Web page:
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Atlanta Olympic Committee closes its doors

June 30, 1997

ATLANTA (AP) _ Almost a year after the Olympic flame was extinguished, Atlanta’s maligned organizing committee went out of business Monday with a break-even budget and the unshakeable belief that the legacy of the games won’t be its myriad problems.

The Atlanta Committee for the Olympic Games held its final board meeting in a downtown building which overlooks Centennial Olympic Park, the centerpiece of the 17-day event which brought nearly 11,000 athletes to the city.

The ACOG board closed the books on a $1.7 billion budget _ raised entirely from private sources _ that doled out more than $541 million for construction of venues and $315 million on employee salaries.

All that’s left is about $39 million to cover remaining construction projects and several pending lawsuits. Once those debts are paid, any remaining money will go to the United States Olympic Committee.

Billy Payne, ACOG’s president and chief executive officer, completed a decade-long odyssey which began with his seemingly ludicrous idea to bring the Olympics to the American South.

``We want to remember how wonderful it was to host these games,″ he said. ``We want to say to all the people responsible for giving us these games how truly grateful we are for the experience of a lifetime.″

Payne shrugged off those who continue to criticize Atlanta for transportation breakdowns, technical problems, tacky street vendors and a bombing in Centennial Park that killed one person and injured more than 100.

``Our humanity will be the legacy of these games,″ he said. ``While there’s talk about ugly vending and one-tenth of one percent of the buses that didn’t arrive on time, I don’t think history will remember that. I wish we could have been perfect in every respect, but it doesn’t diminish the joy that millions felt.″

Payne even cracked a joke about Atlanta’s problems when a reporter, complaining about his recorder, said ``the technology isn’t working.″

``Very funny,″ Payne said. ``I believe you said that a year ago.″

He and other top officials, including chief financial officer A.D. Frazier and co-chairman of the board Bob Holder, exchanged hugs and signed each other’s name cards after a news conference.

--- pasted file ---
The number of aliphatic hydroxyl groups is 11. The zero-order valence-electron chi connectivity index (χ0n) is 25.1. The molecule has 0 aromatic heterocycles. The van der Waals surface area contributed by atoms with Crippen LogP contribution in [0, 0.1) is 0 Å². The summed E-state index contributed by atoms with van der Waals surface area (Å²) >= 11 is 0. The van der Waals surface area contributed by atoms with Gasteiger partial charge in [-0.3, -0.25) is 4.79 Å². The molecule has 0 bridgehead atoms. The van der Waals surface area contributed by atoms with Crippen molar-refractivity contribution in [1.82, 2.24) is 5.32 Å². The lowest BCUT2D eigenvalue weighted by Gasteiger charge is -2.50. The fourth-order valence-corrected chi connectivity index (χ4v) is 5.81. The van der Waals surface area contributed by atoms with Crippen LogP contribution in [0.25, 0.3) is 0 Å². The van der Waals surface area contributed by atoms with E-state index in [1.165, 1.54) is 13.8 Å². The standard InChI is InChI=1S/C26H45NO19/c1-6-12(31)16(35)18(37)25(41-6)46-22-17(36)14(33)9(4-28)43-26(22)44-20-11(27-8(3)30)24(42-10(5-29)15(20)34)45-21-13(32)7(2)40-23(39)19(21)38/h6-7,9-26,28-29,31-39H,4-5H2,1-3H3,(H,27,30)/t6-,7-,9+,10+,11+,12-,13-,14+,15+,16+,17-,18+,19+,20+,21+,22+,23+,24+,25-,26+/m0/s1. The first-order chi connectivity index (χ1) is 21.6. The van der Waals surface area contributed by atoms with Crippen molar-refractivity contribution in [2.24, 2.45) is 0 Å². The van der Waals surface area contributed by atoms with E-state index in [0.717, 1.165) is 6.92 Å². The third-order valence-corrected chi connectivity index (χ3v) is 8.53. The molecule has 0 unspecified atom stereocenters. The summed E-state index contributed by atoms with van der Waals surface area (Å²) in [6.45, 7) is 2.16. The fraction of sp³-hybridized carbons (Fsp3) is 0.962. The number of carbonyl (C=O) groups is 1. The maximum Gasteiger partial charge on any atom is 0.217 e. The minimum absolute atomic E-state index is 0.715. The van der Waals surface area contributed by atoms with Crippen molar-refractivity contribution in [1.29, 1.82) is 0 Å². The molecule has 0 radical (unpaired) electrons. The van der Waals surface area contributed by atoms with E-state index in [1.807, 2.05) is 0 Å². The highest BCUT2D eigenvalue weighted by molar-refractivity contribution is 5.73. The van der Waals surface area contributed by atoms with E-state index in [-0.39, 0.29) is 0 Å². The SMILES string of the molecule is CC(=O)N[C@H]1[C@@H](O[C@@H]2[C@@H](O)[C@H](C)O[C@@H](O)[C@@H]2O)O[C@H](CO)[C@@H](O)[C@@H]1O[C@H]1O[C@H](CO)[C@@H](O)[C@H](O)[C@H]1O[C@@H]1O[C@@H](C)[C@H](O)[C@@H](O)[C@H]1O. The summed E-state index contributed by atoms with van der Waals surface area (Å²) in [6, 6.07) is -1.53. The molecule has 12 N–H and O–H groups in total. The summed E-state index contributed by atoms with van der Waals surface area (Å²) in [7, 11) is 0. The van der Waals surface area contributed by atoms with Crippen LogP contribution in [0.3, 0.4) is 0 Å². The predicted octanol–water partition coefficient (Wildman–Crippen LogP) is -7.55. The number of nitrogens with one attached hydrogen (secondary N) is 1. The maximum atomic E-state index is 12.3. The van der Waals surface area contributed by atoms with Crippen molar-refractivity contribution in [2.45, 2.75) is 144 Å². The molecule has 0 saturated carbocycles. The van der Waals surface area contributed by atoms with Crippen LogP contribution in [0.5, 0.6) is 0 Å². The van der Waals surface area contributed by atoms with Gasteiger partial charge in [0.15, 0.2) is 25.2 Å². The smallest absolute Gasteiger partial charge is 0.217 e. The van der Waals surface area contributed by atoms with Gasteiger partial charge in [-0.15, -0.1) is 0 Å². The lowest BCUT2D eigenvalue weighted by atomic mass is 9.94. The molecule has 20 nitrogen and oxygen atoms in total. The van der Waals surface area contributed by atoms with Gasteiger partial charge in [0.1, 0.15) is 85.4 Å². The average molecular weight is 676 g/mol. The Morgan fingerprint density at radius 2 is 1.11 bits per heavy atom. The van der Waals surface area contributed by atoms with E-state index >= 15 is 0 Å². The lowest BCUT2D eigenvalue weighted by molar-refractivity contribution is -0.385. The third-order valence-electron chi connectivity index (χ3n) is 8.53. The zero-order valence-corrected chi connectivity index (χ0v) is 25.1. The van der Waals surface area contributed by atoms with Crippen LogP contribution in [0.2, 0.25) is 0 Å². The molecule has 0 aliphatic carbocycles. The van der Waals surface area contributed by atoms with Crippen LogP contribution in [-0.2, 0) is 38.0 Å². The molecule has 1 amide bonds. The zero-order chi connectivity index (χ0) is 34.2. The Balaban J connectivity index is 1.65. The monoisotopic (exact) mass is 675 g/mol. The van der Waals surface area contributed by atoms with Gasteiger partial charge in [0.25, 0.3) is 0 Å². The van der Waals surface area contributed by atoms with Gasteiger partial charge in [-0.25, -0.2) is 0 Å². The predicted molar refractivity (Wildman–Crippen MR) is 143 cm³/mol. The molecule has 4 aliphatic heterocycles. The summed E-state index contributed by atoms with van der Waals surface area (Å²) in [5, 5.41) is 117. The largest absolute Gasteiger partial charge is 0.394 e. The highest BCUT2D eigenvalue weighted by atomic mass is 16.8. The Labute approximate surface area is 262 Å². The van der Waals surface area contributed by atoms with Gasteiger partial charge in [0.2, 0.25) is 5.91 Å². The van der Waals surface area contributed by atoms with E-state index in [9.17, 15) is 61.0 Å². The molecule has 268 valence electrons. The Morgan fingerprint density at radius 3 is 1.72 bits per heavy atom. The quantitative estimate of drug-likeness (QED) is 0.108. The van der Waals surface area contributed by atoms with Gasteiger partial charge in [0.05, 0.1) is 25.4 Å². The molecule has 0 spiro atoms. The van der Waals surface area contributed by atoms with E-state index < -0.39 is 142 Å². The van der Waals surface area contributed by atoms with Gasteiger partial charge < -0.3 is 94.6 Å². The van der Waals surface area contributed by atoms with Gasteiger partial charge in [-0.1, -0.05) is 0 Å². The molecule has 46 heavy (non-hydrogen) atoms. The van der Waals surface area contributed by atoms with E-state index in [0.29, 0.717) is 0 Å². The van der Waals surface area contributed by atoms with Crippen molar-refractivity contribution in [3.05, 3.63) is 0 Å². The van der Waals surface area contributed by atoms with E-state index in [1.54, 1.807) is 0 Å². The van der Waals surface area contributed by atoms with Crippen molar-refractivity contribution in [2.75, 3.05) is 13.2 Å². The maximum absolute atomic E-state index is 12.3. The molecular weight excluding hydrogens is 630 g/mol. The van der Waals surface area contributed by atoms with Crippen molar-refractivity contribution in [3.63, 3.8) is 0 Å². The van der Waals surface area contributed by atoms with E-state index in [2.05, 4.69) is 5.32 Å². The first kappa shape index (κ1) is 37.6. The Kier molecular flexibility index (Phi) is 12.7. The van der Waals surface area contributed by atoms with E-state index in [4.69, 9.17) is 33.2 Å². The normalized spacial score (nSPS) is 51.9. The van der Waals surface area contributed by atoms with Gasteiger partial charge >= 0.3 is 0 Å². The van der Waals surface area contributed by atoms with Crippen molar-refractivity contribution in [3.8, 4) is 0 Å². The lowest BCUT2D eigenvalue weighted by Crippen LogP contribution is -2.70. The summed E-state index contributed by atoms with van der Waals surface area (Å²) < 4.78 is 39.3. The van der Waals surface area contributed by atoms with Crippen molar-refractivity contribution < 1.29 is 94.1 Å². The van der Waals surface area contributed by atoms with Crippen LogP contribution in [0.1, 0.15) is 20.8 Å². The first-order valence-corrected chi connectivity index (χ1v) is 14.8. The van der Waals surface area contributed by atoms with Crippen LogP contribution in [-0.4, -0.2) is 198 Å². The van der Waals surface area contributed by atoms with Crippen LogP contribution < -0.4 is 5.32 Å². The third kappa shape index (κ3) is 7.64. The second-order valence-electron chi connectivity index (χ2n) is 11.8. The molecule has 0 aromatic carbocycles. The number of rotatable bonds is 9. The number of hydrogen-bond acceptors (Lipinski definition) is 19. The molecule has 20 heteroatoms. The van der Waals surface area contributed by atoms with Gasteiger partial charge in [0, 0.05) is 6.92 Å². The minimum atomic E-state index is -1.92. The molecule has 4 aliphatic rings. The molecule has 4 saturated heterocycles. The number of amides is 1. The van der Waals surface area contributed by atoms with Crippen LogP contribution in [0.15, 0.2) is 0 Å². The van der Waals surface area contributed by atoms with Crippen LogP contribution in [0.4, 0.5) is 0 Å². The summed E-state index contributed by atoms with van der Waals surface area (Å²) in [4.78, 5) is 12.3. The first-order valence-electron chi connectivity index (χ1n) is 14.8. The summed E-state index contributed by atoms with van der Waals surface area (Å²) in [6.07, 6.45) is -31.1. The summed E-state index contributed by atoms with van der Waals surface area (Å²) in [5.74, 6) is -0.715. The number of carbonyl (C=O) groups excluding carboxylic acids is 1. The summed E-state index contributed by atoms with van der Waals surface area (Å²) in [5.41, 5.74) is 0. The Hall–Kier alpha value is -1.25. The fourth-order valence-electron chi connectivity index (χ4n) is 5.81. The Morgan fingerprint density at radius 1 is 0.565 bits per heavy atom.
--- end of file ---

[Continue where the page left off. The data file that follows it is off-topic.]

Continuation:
ACOG still has a staff of 25 workers, which will be reduced to 11 by the end of July. Five employees are to remain through the end of the year to handle the routine work associated with dissolving the organization.

The organization’s once-bustling top-floor offices are eerily vacant, with makeshift signs leading the way to the ``Closing Day Task Force.″ The signs, which formerly said ``Opening Day Task Force,″ had been changed with a magic marker.

ACOG plans several events to mark the July 19 anniversary of the opening ceremony, including the dedication of the Olympic cauldron at its new location, the premiere of Bud Greenspan’s film on the Atlanta games and the opening of an exhibit displaying Olympic memorabilia.

Also, the USOC announced a $1 million grant to launch an Olympic youth development program in the city. ``Hopefully, this will continue to inspire Atlanta’s youth to remember these games,″ said John Krimsky, the USOC’s deputy secretary general.

ACOG’s reserve fund includes some $17.8 million for construction costs, most of which will be used to complete the demolition of Atlanta-Fulton County Stadium. Another $21.3 million will be put aside for contingencies and liabilities, such as unresolved lawsuits over cost overruns and design flaws at the main Olympic stadium.

There were no bonuses for ACOG’s top employees.

Payne said the Olympics have forever changed Atlanta’s image, though the games didn’t leave much of a physical legacy outside of the athletic venues.

Most of the banners which adorned downtown streets were auctioned off to help raise funds, and only a third of Centennial Park’s 21 acres have reopened to the public. The rest _ little more than a pile of red dirt now _ isn’t scheduled for completion until the fall.

Payne said those searching for obvious reminders of the Atlanta Olympics are missing their true strength. He said he will most remember ``having my own faith in humanity somewhat restored.″

``If you put a common denominator in front of people who are inherently different, it seems to erode the walls of divisiveness,″ Payne said. ``I felt that we touched that special feeling. I’m the luckiest guy in this community over the last 10 years, I’m sure of that.″

As for Sydney, which will be host to the Olympics in 2000, Payne had this advice:

``Do it in your own way that best represents your city and your country. Do it that way and stick to your guns.″

``Did Atlanta follow that advice?″ Payne was asked.

``Absolutely,″ he replied.

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